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Connect the World

Robert Plant: Whole lotta luck I found rock and roll

By Samuel Burke and Phil Han
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Robert Plant: Lotta luck I found rock
  • Robert Plant says he owes his music career to luck and even better timing
  • Led Zeppelin frontman told CNN's Becky Anderson he got his appetite for rock aged 13
  • Led Zeppelin split in 1980, and since then Plant has had successful solo career

London, England (CNN) -- Former Led Zeppelin front man Robert Plant says he owes his career in rock and roll music to a bit of good luck and even better timing.

Plant told CNN's Becky Anderson that he first got his appetite for rock music at the age of 13 and that it was all by "default."

"I was looking for a way out as I was a grammar school boy and doing three hours of homework a night and at that time it was 1961," Plant said on Connect the World.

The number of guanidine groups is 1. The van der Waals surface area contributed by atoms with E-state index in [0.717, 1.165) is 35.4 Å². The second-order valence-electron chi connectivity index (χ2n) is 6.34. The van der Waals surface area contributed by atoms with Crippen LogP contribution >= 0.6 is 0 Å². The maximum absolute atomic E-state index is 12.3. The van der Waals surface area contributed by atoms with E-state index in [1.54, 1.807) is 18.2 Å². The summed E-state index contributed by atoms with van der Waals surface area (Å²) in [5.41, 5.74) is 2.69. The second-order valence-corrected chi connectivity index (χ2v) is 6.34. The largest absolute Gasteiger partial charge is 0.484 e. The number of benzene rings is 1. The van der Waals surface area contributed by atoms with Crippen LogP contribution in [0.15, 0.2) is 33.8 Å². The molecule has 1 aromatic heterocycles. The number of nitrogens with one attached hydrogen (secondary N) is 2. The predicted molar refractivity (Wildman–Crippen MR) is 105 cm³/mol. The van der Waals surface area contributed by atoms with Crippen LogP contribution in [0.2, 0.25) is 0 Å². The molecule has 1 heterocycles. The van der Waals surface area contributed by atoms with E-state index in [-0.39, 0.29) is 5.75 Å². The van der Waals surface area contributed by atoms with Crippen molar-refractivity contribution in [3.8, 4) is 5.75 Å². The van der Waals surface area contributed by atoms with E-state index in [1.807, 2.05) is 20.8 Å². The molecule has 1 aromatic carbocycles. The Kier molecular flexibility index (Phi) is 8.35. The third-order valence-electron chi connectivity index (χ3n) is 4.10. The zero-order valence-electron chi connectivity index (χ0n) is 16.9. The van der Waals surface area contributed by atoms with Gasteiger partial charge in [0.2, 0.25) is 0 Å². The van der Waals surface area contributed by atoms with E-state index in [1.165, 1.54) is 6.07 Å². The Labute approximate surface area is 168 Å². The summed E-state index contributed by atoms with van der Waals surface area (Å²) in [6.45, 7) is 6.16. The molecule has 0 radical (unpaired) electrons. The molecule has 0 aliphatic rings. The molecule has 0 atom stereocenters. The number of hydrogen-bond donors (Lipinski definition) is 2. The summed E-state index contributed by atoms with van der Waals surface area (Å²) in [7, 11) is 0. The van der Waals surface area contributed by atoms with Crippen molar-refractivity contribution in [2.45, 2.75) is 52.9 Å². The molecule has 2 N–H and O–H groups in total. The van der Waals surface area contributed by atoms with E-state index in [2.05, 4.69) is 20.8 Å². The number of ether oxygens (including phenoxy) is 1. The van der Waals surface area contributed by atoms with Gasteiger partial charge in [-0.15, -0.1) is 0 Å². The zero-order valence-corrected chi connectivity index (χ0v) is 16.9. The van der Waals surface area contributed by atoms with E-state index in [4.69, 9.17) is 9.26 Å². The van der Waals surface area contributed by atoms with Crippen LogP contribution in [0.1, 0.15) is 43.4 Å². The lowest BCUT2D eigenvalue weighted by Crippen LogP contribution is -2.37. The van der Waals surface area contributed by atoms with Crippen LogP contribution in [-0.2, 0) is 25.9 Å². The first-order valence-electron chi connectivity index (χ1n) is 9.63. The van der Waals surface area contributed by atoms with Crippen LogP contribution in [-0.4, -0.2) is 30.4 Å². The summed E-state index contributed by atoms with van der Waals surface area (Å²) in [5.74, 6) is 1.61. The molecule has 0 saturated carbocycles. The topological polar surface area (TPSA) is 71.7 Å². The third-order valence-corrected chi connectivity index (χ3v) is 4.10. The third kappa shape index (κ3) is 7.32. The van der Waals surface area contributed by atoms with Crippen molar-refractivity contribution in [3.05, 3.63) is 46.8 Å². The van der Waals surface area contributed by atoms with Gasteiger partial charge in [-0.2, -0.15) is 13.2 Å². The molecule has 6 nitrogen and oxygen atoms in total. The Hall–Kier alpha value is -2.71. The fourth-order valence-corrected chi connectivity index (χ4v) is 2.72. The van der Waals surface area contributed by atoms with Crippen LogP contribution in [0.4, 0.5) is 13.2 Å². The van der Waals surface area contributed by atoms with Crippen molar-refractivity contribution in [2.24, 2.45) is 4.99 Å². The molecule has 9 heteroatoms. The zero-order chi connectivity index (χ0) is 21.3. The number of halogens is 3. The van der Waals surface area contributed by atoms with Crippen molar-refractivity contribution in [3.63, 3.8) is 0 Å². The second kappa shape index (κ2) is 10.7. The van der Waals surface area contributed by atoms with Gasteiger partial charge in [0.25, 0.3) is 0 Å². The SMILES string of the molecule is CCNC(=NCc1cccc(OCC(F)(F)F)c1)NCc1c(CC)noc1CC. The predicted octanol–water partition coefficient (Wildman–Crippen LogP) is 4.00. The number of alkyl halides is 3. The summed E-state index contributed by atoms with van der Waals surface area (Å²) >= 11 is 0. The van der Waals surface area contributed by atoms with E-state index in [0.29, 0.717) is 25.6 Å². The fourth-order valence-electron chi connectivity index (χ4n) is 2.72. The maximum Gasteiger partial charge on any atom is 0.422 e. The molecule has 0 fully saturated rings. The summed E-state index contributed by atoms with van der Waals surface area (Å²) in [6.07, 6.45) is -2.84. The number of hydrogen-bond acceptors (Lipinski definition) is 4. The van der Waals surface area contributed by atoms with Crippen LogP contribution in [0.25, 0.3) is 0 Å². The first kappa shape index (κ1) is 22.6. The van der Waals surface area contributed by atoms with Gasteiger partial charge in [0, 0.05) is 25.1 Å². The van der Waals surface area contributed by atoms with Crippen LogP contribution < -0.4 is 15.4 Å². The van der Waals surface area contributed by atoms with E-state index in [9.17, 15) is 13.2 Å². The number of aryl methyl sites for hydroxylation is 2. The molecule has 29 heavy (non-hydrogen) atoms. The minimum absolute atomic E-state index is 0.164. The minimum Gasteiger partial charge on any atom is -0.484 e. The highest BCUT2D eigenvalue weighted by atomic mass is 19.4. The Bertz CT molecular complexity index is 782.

"You had Elvis telling us of another world. I don't know how much more expressive you can get than being a rock and roll singer."

Plant went on to say that although he was interested in trigonometry and foreign languages, he could not have chosen a path in life that didn't include music.

The 62-year-old musician said his new album, called "Band of Joy," was not difficult to make at all. "Each record, if it involves different personalities, will take a different color and a different time," Plant said.

"I think with this particular combination of players and singers, the results were very quick. It felt very fast and fluent.

"It was probably the easiest record I've made since I was a child."

Plant helped define the rock music generation with a string of unforgettable songs including "Stairway to Heaven" and "Whole Lotta Love."

Led Zeppelin split in 1980, and since then Plant went on to have a successful solo career.

Plant also told Anderson that his most memorable concert was in the small west African country of Mali.

"To actually sing my songs in and amongst that environment, amongst those people and to see the effect of it -- you know music has no boundaries," Plant said.

"There's no need for any common language."